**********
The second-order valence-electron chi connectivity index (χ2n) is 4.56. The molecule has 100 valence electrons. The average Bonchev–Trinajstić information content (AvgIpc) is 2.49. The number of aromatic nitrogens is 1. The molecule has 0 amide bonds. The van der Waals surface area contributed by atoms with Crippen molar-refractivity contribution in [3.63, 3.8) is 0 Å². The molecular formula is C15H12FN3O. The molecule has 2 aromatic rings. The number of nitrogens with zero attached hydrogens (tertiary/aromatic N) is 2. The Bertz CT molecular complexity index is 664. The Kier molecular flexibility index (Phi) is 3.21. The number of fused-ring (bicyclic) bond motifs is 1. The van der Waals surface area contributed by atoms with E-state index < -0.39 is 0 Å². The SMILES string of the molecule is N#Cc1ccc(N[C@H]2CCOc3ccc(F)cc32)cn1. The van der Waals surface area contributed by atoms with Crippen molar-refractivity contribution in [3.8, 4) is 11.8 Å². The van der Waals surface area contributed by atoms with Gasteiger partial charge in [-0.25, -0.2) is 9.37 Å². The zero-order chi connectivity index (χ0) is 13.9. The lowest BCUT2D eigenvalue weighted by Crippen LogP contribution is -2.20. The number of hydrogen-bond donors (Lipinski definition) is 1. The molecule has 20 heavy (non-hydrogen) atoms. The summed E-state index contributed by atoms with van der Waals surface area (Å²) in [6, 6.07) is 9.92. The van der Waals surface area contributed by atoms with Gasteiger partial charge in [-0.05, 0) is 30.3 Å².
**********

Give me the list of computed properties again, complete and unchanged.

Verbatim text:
The second-order valence-electron chi connectivity index (χ2n) is 4.56. The molecule has 100 valence electrons. The average Bonchev–Trinajstić information content (AvgIpc) is 2.49. The number of aromatic nitrogens is 1. The molecule has 0 amide bonds. The van der Waals surface area contributed by atoms with Crippen molar-refractivity contribution in [3.63, 3.8) is 0 Å². The molecular formula is C15H12FN3O. The molecule has 2 aromatic rings. The number of nitrogens with zero attached hydrogens (tertiary/aromatic N) is 2. The Bertz CT molecular complexity index is 664. The Kier molecular flexibility index (Phi) is 3.21. The number of fused-ring (bicyclic) bond motifs is 1. The van der Waals surface area contributed by atoms with E-state index < -0.39 is 0 Å². The SMILES string of the molecule is N#Cc1ccc(N[C@H]2CCOc3ccc(F)cc32)cn1. The van der Waals surface area contributed by atoms with Crippen molar-refractivity contribution in [3.8, 4) is 11.8 Å². The van der Waals surface area contributed by atoms with Gasteiger partial charge in [-0.25, -0.2) is 9.37 Å². The zero-order chi connectivity index (χ0) is 13.9. The lowest BCUT2D eigenvalue weighted by Crippen LogP contribution is -2.20. The number of hydrogen-bond donors (Lipinski definition) is 1. The molecule has 20 heavy (non-hydrogen) atoms. The summed E-state index contributed by atoms with van der Waals surface area (Å²) in [6, 6.07) is 9.92. The van der Waals surface area contributed by atoms with Gasteiger partial charge in [-0.05, 0) is 30.3 Å².